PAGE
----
9 of hearts (turn-up). Knave. CASE IV. A ruffs with the nine of hearts. 10 of spades. and A the seven. D the king. 10 of clubs. and B plays the nine of spades. four to three in favor of A and C. king of spades. . Knave of diamonds. 9 of spades. C plays the right. C plays the seven of hearts. A adopts the trump. D plays the king. 8 of spades. 9 of spades. 8 of hearts. 10 of hearts. D plays the ten. 7 of hearts. Ace of clubs._--B leads the left. _First Trick._--B leads the ten of hearts. _Fourth and Fifth Tricks._--A leads the left. 8 of clubs. King. and B the king. King of spades._--C leads the ace of clubs. and continues with the winning club. B Queen. Queen. A Knave of hearts (turn-up). four to one in favor of A and C. King of diamonds. _Second Trick. D the B Knave of diamonds. Ace. hearts. Ace of diamonds. King of clubs. Leading a trump up to the right. 10 of spades. 8 of clubs. D Ace. Ace. _Third Trick. queen of hearts. thereby drawing all the trumps. 7. _First Trick. C Right. King of hearts. Ace. king of hearts._--C leads the ace of spades. Ace of diamonds. Score. D 9 of hearts. Score. Ace of clubs. C 10. C assists. 7. King of diamonds. A the eight of clubs.

10 of diamonds. D the eight. A Ace of diamonds (turn-up). . Fourth. _Third. D B B Knave. C plays the ten. Under-play in fourth hand with a large tenace. King of spades. three-all._--B leads ace of hearts. Ace. and D with the seven._--A leads the ace of spades. D throws the queen of spades. and wins with the king. _Second Trick. 10 of spades. _Third Trick._--B continues with the queen of hearts. _Second Trick. CASE V. A Ace of diamonds (turn-up)._--No matter what A plays. 10 of clubs. A adopts the trump. A the seven of diamonds. 7 of diamonds. and B refuses to win by playing under with the ten of diamonds. 7 of hearts. since B wins the last three tricks. C Knave of hearts. 10 of diamonds. 8 of hearts. queen of hearts. C covers.nine._--C leads the left bower. knave of clubs. king. Score. D King. and A wins with the right. Trumping your partner's trick to put the lead through the strong hand. 9. D throws the ten of spades. C with the ten. 10 of hearts. Knave of diamonds. _First Trick. and Fifth Tricks. and A the nine of hearts. he is euchred. B follows with the nine. thereby making a certainty of establishing the euchre with the tenace of right and king in the fourth and fifth tricks. 10 of spades. King. and A the seven. CASE VI. King. Queen. Queen.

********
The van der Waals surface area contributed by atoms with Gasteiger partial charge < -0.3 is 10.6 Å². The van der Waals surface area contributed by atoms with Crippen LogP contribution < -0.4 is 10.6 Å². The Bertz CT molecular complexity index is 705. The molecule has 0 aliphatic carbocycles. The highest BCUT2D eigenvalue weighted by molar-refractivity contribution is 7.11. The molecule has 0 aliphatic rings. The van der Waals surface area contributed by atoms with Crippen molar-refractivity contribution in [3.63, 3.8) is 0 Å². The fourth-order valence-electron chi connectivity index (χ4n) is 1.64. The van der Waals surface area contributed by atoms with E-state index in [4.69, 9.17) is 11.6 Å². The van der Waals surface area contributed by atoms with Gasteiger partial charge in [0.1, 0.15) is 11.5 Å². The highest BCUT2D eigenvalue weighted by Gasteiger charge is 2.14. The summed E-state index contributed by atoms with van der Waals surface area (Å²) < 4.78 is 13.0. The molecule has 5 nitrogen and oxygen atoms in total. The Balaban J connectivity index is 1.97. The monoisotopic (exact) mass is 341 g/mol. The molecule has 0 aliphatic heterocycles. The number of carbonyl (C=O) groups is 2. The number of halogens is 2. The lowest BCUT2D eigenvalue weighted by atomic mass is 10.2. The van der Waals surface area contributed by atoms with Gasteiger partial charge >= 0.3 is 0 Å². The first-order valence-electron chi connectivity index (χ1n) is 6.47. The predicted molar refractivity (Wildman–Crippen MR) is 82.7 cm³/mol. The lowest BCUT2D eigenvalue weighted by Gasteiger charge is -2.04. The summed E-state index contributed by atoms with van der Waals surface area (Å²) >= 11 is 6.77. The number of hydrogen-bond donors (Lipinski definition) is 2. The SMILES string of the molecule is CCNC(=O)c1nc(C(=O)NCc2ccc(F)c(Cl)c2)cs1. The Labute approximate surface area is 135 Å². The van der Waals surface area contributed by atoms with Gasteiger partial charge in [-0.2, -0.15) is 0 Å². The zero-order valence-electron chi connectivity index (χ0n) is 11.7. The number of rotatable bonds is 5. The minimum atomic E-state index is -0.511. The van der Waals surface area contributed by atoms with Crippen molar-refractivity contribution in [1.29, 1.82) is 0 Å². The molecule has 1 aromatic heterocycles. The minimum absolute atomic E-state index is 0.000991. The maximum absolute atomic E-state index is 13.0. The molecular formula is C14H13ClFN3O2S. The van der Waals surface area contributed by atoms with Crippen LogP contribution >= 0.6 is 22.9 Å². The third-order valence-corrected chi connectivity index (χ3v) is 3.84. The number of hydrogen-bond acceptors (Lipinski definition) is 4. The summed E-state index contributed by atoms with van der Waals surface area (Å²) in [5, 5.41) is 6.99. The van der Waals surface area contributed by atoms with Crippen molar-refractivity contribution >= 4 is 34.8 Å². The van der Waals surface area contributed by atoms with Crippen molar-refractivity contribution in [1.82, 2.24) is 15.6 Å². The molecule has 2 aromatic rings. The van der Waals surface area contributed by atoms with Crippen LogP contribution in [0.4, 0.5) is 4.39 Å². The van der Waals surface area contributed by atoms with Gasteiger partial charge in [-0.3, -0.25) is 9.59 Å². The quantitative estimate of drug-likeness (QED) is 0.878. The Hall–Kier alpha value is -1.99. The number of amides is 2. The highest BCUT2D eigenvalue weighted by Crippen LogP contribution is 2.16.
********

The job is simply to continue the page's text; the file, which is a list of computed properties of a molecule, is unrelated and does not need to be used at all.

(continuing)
C follows with the seven of clubs. Queen of spades. _First Trick. and is euchred by B's left bower. 10 of hearts. _Fourth Trick. CASE VII. 10. C King. three to one in favor of B and D. Right. ace of clubs._--B leads ace of hearts._--D leads the king of hearts. Knave. C assists. and A plays alone. _Second Trick. 9. and D trumps. 9. Score. The ace was turned up._--A leads the king of spades. REMARKS. A adopts the trump. D the nine. Queen of diamonds. Score three-all. _Third Trick. since he had ruffed fourth hand with the ten. King._--B continues with the queen of clubs. C plays the knave. A Queen of clubs (turn-up). Knave of hearts. 8 of clubs. and wins with the queen of diamonds. _First Trick. C plays the queen. D follows with knave. 9 of diamonds. Ace. Knave of hearts. with the hope that his partner had the left and might be able to get it in. and A could have no card _lower_ than the queen. queen of spades. D Ace. C Ace of spades. 8 of hearts. unless used to trump his partner's trick and put the lead through A. A ruffs with the ace. B Knave of spades. 7 of spades. King. 7. queen of diamonds. Refusing to ruff when you hold the high trump. Ace. queen of clubs. and A with the ten of clubs. and A wins with the ten of diamonds. . 9 of clubs. and A ruffs with queen of clubs._--B leads the king of clubs. 9 of spades. King. 8 of clubs.--C in the third trick perceived that his queen was useless.King. D with the eight of clubs. B covers with the ace. 8 of hearts. 7 of clubs.